Alpha is used for various purposes in Source. When the base texture has the alpha channel, it can be used as a mask for transparency, phong exponent, phong strength or selfillum instead of using separate mask textures, and they have to be defined in the material file. On bumpmap it's used as a mask for phong strength by default. More of these later, at this point you only need to know what an alpha channel is.


Now we're getting to the fun part. Since textures are somewhat covered, it's time to add some effects.

Selfillum means self illuminating or glowing. When selfillum is applied, the model won't have any shadows, the texture is drawn on the model exactly with the colors that are in the texture, so the model appears to glow in the dark. It doesn't look good when used incorrectly, but when it's used as it should, it can make some nice effects, for example the glowing eyes of a combine soldier in HL2 or in ponies case, powerful gems, energy sources or streams etc. I know I've seen some weird ponies around, those are valid examples.

Here's an example, Twilight's magic effect made with a (quick) texture edit and selfillum. The effect isn't as noticeable in the pic as in game:

(actually, I had to edit three textures to get the glow look like it's reflected)

Selfillum can be applied with a simple command "$selfillum" "1" in the material file and if the base texture has an alpha channel, it will use it by default. The less alpha the texture has, the more visible the glow is, meaning that in the horn texture the whiter, visible parts glow brighter than the ones that have some transparency. This effect CANNOT be used together with $translucent because they will screw each other up, everything else being invisible except glowing parts, or visible parts having no shadows (same thing).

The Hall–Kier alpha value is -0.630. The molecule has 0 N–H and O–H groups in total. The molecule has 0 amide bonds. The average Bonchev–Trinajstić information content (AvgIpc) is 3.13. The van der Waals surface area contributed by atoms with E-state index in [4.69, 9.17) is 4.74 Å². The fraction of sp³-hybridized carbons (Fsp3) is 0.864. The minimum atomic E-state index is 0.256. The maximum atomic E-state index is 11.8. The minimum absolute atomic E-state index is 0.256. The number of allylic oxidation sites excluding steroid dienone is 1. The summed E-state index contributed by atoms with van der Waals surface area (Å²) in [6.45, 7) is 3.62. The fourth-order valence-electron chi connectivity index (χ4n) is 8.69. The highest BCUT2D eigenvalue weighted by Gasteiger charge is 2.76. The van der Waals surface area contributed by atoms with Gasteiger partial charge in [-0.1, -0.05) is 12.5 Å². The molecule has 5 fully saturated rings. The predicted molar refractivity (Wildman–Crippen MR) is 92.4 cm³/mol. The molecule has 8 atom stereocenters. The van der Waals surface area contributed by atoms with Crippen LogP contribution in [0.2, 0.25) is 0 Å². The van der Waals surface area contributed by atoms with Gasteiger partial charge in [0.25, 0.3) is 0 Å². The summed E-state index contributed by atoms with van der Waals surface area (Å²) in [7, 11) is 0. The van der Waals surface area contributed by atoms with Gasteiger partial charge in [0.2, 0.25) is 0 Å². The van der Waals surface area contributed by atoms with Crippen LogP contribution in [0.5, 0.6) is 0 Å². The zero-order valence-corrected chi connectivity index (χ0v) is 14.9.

NOTE: If you use selfillum and want to use phong at the same time, you can't use the texture alpha as the phongmask since selfillum is using it. Make a simple, flat 16x16 bumpmap and use that as phongmask, the result will be exactly the same.

Envmap means environment map (not the same as the texture type in VTFEdit) that is reflected on surface. In other words, the world you can see on reflecting surfaces like glass or metal. In Source it doesn't mean the world around you is reflected. Almost every map has (you'll know if it doesn't have) environment cubes places everywhere around you. Environment cube consists of six low quality pictures taken from one point, each picture being one face of the cube. These cubes are invisible and can only be seen from the reflective surfaces.

There are a few commands for the envmap, first being "$envmap" "env_cubemap" which enables the envmap to use the environment cube. Second useful command is "$envmaptint" "[  ]" where "[1 1 1]" is the default. You can use this command to change the color of the reflection (faint red reflection on gun sights) or just decrease the value the object reflects, for example "[0.5 0.5 0.5]" reflects only half as much as the default values.